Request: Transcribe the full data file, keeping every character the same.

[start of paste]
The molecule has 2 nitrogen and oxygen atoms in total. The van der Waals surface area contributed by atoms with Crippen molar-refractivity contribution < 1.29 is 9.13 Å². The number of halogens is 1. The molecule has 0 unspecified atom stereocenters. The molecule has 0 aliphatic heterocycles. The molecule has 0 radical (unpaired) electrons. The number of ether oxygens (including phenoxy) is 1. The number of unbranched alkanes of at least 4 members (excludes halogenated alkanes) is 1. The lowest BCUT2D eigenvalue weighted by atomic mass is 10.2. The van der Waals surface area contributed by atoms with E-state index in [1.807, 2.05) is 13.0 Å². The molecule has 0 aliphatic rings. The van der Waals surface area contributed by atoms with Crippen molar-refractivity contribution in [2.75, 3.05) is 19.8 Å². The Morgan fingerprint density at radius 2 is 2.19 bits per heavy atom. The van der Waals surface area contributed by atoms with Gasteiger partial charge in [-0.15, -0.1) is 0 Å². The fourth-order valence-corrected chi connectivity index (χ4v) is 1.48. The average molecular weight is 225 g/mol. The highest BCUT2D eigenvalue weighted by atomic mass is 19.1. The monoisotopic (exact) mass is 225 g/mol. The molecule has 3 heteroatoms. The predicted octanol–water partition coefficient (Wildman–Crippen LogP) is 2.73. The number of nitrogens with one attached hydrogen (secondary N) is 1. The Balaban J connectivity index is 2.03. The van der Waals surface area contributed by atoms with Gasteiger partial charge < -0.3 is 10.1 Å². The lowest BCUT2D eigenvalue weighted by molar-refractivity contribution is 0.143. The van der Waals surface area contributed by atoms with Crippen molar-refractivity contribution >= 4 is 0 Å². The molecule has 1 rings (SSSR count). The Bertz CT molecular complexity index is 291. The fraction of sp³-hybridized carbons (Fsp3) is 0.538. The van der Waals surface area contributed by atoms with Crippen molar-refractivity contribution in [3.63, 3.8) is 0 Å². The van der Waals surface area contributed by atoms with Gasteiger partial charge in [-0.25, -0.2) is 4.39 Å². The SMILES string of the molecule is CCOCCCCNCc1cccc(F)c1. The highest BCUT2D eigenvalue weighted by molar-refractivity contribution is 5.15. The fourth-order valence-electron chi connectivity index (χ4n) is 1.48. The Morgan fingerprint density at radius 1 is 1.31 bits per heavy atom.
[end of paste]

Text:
The molecule has 2 nitrogen and oxygen atoms in total. The van der Waals surface area contributed by atoms with Crippen molar-refractivity contribution < 1.29 is 9.13 Å². The number of halogens is 1. The molecule has 0 unspecified atom stereocenters. The molecule has 0 aliphatic heterocycles. The molecule has 0 radical (unpaired) electrons. The number of ether oxygens (including phenoxy) is 1. The number of unbranched alkanes of at least 4 members (excludes halogenated alkanes) is 1. The lowest BCUT2D eigenvalue weighted by atomic mass is 10.2. The van der Waals surface area contributed by atoms with E-state index in [1.807, 2.05) is 13.0 Å². The molecule has 0 aliphatic rings. The van der Waals surface area contributed by atoms with Crippen molar-refractivity contribution in [2.75, 3.05) is 19.8 Å². The Morgan fingerprint density at radius 2 is 2.19 bits per heavy atom. The van der Waals surface area contributed by atoms with Gasteiger partial charge in [-0.15, -0.1) is 0 Å². The fourth-order valence-corrected chi connectivity index (χ4v) is 1.48. The average molecular weight is 225 g/mol. The highest BCUT2D eigenvalue weighted by atomic mass is 19.1. The monoisotopic (exact) mass is 225 g/mol. The molecule has 3 heteroatoms. The predicted octanol–water partition coefficient (Wildman–Crippen LogP) is 2.73. The number of nitrogens with one attached hydrogen (secondary N) is 1. The Balaban J connectivity index is 2.03. The van der Waals surface area contributed by atoms with Gasteiger partial charge < -0.3 is 10.1 Å². The lowest BCUT2D eigenvalue weighted by molar-refractivity contribution is 0.143. The van der Waals surface area contributed by atoms with Crippen molar-refractivity contribution >= 4 is 0 Å². The molecule has 1 rings (SSSR count). The Bertz CT molecular complexity index is 291. The fraction of sp³-hybridized carbons (Fsp3) is 0.538. The van der Waals surface area contributed by atoms with Crippen molar-refractivity contribution in [3.63, 3.8) is 0 Å². The van der Waals surface area contributed by atoms with Gasteiger partial charge in [-0.25, -0.2) is 4.39 Å². The SMILES string of the molecule is CCOCCCCNCc1cccc(F)c1. The highest BCUT2D eigenvalue weighted by molar-refractivity contribution is 5.15. The fourth-order valence-electron chi connectivity index (χ4n) is 1.48. The Morgan fingerprint density at radius 1 is 1.31 bits per heavy atom.